It’s much more praiseworthy in a woman, according to society, to be restrained and disciplined and turn away pleasure than it is for a woman to be deeply interested in pleasure, deeply in body and wanting to feel pleasure. Having a deeply pleasurable experience that is frowned upon by society, that is dangerous. And women are praised for restraint in food, in sex, in any kind of physical pleasure especially.

And so, our fearful relationship with pleasure makes it hard to be in our bodies to receive it and enjoy it and that keeps us up in our heads with all of our thoughts. But happiness is a physical sensation. It’s an emotion manifested in the body. It’s the body that knows when you are happy and happiness is only something that happens in the present moment, if we are able to be in the present moment, not in flight or fright, not up in our heads. Both rest and pleasure require the ability to be present in the moment, and happiness requires the ability to be present in the moment.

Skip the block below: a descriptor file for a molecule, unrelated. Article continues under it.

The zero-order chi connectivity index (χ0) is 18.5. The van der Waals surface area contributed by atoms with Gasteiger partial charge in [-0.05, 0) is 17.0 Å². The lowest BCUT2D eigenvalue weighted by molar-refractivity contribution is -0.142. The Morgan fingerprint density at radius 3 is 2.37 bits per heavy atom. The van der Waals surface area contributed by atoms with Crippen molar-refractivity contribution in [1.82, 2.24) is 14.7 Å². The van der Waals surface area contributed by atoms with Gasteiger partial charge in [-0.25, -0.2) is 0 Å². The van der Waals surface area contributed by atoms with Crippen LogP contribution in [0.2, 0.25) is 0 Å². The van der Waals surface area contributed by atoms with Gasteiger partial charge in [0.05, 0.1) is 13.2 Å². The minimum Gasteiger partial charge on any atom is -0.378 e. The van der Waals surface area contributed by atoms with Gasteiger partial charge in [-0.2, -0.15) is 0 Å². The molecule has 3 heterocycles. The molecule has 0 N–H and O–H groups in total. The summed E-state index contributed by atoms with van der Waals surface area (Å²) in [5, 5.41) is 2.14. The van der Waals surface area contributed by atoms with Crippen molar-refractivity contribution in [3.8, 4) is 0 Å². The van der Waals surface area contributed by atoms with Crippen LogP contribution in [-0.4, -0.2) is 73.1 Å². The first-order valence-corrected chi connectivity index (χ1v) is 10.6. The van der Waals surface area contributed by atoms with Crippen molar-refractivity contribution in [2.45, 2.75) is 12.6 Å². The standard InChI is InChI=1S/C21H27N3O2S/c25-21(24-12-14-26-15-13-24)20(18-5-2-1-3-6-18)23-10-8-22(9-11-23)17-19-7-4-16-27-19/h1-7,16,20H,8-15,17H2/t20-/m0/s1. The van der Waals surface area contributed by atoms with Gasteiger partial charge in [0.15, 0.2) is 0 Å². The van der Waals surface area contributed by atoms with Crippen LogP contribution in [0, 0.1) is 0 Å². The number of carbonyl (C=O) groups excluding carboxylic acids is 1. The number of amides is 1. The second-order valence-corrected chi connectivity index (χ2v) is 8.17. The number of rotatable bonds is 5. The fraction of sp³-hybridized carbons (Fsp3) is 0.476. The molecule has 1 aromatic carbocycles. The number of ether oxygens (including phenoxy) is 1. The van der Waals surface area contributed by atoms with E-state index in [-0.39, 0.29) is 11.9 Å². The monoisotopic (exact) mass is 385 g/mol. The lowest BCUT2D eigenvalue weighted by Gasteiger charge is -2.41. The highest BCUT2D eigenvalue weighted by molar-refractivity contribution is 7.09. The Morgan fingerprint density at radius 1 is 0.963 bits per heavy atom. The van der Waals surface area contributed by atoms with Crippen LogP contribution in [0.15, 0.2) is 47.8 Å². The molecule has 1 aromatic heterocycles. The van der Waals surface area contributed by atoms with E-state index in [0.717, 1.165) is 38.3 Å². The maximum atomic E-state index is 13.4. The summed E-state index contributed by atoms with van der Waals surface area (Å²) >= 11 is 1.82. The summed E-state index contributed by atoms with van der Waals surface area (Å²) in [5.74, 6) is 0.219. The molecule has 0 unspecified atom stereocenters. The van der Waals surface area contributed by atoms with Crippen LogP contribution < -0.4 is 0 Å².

Remember, we’re talking about that emotion of happiness that comes and goes. In order to experience it when it comes, you have to be able to be physically present in your body. But precisely because we are socialized with these two conflating, conflicting definitions of happiness, and we are socialized not to rest and not to feel pleasure, we’re not feeling as much happiness as we might want to.

And our brain then tells us, well, that’s because these circumstances are wrong. I would feel happier if I were in different circumstances. I would feel happier if I was in a different job or with a different partner or I lived in a different place and my body looked a different way. Our brain then tries to tell us that the reason that we’re not feeling even the transient notion of happiness as much as we want is because there’s something wrong with our circumstances. Because our brain is in that mode of there’s a problem, this is wrong, it’s inactivation and it wants to take action to try to change how you feel.